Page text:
On this date, November 7th, 1811 AD, United States troops attacked the Native Shawnee to push the Shawnee people off of their traditional land in what is now Indiana. This was part of a larger movement westward. Before the American Revolutionary War, the British had prevented American colonists from moving west, trying to confine them to a narrow strip along the Atlantic coast that we now know as the thirteen original states.
One reason the Americans fought for independence – as they say openly in the Declaration of Independence – was that they wanted to force Native people off their land further west, so that landless colonists could settle there and own land themselves.
The framers of the Constitution made this seem even more urgent by deciding that only free men who owned land could vote, and then keeping most of the land for themselves and their friends. Thousands of free people who wanted to get political power saw that the only way they could hope to do that was to get some land of their own.
Once the United States had won the war, they quickly turned to fighting to get more land. As they crossed the Appalachian Mountains, they came to the land of the Shawnee. The Shawnee had been living there for, oh, probably at least several thousand years. They were originally Athabascans, related to the Algonquin and the Cree. They lived along the Ohio River valley, eating wild rice, and trading down the river to the Mississippi and on the Great Lakes to their Algonquin and Cree cousins. They bought pottery and small statues. They sold tobacco, and wampum made out of small purple and white shells, among other things. The Shawnee built big earth mounds and fortification walls. They were farmers, growing corn and beans and squash, sunflowers, and tobacco. They lived cooperatively; their leaders could suggest and encourage actions, but did not force anyone to do anything.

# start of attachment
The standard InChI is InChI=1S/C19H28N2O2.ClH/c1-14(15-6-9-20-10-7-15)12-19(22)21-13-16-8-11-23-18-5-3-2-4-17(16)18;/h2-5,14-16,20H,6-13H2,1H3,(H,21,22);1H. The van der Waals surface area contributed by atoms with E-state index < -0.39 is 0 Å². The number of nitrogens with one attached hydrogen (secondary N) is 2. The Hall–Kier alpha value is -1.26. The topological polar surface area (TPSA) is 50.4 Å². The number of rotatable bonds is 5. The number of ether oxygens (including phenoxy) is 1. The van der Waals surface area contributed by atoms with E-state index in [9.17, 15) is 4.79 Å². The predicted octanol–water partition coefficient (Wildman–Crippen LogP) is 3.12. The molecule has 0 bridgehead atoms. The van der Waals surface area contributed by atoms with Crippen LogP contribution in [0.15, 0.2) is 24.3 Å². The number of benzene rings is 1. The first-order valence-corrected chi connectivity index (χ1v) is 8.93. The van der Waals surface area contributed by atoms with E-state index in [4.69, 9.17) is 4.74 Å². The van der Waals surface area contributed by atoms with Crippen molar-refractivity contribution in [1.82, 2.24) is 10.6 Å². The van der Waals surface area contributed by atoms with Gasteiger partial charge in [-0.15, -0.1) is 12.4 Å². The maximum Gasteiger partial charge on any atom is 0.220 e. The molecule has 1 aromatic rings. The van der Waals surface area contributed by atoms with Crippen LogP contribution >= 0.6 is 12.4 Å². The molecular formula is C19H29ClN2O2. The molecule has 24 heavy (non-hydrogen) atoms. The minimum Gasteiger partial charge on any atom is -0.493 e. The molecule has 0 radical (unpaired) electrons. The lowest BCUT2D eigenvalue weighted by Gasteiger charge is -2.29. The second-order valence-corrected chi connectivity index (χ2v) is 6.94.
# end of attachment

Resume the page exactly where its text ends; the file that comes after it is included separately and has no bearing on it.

When Europeans arrived, the Shawnee traded with them to get glass beads and iron tools. But by the time the American colonists were attacking them, the Shawnee were already much weaker than they had been before. Many of them had died of measles and smallpox. Traditional Native trade networks had been destroyed by French colonialism on the Mississippi and Spanish colonialism in the West. The Shawnee had taken the side of the British in the Revolutionary War, and so many Americans felt justified in attacking the Shawnee now.
Their leader Tecumseh organized the Shawnee and other Native people to stand together resist the invasion. At first the alliance did pretty well. But then the United States army attacked them at Tippecanoe. With Tecumseh away, the Shawnee and their Native allies lost the battle. Tecumseh rallied them and allied with the British in the war of 1812, but he was killed in battle two years later. Eventually the Shawnee were forced to move to Texas, then Kansas, then to Oklahoma, where their descendants live today. Many Shawnee run casinos in Oklahoma now.
The point is, 1) the colonists’ desire for land was created by the attitudes of the Founders, who made land-owning seem like the only way to get political power. 2) the Shawnee were not a small band of hunter-gatherers, but settled, town-dwelling farmers who produced manufactured goods and commodity crops and transported them hundreds of miles over rivers and lakes to markets. 3) which they did very well apparently without any sort of coercive government.